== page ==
Facebook’s web app-like Canvas ads can now run as organic Page posts
Facebook will let Page owners use the interactive Canvas ad format for organic Page posts in a bid to get people to spend more time in the social network.
Facebook has a new weapon in its arsenal in the war for people’s digital attentions. Starting on June 22, anyone operating a Facebook Page will be able to use Facebook’s web app-like Canvas ad format for their organic Page posts.
Facebook’s Canvas ad format doesn’t offer much different compared to what brands and publishers can publish to their own sites. The format resembles the splashy feature stories published by Vox Media or product showcase pages produced by Nike. A Canvas ad or organic post can include text, full-screen and in-line videos that play automatically, photo carousels and panoramic photos that people can swipe or tilt around to see more.
But there’s one big difference between the interactive pages brands and publishers are already posting to their own sites and Canvas posts: Canvas posts live on Facebook (though only on mobile, not desktop). That means they load quickly — up to 10 times faster than the typical mobile web page, claimed Facebook. While a Facebook spokesperson said that Canvas posts will not be given any special treatment by Facebook’s news feed algorithm — meaning an organic Page post won’t rank higher simply because it’s in the Canvas format — Facebook’s algorithm does take time spent into account when ranking news feed content as well as whether people quickly bounce back from a link because the corresponding page takes too long to load.
Fast-loading content has been Facebook’s biggest selling point in getting brands and publishers to host more of their content on the social network versus on their own sites. The longer you make people wait to get to your content, the less likely they are to get to your content, says Facebook, so just give us your content and we’ll get them there for you. That argument is how Facebook has gotten these companies to upload videos and, more recently, articles and advertorials directly to Facebook. And it’s how Facebook is now trying to get them to house their single-page showcases on Facebook (and maybe eventually run those Canvas posts as ads).
People have spent, on average, 31 seconds in a Canvas ad over the past four months, according to Facebook.
Facebook doesn’t only want brands and publishers to publish organic Canvas posts because then they’ll be more likely to pay Facebook to run those posts as ads. That would have to be part of it. But organic Canvas posts play into another, larger part of Facebook’s strategy. Facebook doesn’t only want to have the most users of any digital platform; it wants to have the biggest share of the time those users spend with any digital platform.
“People are now spending more than 46 minutes per day on average” using Facebook, Facebook Messenger and Instagram, Facebook CEO Mark Zuckerberg said in July 2015. By April 2016 that figure had shot up to more than50 minutes. But Facebook isn’t the only digital platform eating up more of people’s online time. According to mobile app analytics firm App Annie, Snapchat has usurped Instagram and become the second-ranked app when it comes to the share of U.S. iPhone owners’ time spent on their phones. If the 50 million brands, publishers, celebrities and others that operate Facebook Pages adopt Canvas for their organic posts and continue to see people spending roughly half-a-minute with each post, that could help Facebook keep people’s attentions within its walls.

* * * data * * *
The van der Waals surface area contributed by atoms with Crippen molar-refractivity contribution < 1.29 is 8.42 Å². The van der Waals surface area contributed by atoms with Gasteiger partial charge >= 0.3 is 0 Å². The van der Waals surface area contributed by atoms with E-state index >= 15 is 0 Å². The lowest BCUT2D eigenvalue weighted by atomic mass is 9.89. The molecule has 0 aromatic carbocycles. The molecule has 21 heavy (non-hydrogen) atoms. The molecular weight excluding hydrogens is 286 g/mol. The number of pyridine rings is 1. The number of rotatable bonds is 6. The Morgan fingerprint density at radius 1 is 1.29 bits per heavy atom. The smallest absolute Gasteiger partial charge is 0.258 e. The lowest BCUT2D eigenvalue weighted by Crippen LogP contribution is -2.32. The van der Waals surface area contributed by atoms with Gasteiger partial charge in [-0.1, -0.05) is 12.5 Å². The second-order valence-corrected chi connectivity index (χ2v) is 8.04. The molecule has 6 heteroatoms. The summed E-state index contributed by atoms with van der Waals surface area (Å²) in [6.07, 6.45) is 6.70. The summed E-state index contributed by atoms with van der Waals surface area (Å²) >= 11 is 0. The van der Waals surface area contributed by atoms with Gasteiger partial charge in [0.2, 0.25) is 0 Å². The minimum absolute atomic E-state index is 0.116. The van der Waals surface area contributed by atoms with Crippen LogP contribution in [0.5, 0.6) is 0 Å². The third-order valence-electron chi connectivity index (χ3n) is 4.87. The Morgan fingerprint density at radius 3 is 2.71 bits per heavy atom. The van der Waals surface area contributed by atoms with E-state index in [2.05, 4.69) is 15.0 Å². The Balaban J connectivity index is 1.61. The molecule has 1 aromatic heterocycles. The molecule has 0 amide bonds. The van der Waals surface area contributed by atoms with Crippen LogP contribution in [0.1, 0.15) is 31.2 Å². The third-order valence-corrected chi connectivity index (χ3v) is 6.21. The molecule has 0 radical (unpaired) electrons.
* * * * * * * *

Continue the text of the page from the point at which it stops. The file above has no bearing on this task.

But will organic Canvas posts gain enough adoption? Maybe, maybe not.
Assuming Canvas posts are easy to produce, small- and medium-sized brands might especially flock to the format because it’ll offer them a way to produce big brand-style pages without the back-end resources required to support them on their own sites and with a higher likelihood that people will see them. And larger brands may cut Canvas versions of their sites’ product showcase pages because the assets have already been produced and would just need to be inserted into Facebook’s format.
Publishers may be a different story. Some publishers like Thrillist Media Group are already working with brands to co-create Canvas ads and could extend those advertorial sales to organic Canvas posts, thanks to Facebook’s relaxation of its branded-content rules. But Facebook’s Instant Article format — which incorporates text, photos and video into a single feature-style page, like Canvas — will probably be the more popular option for their Facebook-hosted article-style content.
Canvas posts are more labor-intensive over the long run than Instant Articles. They must be created one at a time whereas an Instant Article can be formatted from a site’s RSS feed, assuming the site has already reworked its code to adapt to the Facebook-only format. And Instant Articles can contain ads, whereas Canvas posts cannot. So if a brand, or less likely publisher, wants to produce a one-off post, Canvas can work. But if a brand, or more likely a publisher, wants to churn out this Facebook-hosted content at scale and make money in the process, Instant Articles appear to be the way to go.
But even if Canvas doesn’t become the dominant organic Page post format — and it probably won’t if Facebook is supposed to be all video in five years — so long as it incrementally increases the share of time people are spending on Facebook, and reduces the amount of slow-loading external links in their news feeds, that’s enough. In the battle for people’s attentions, every second counts.
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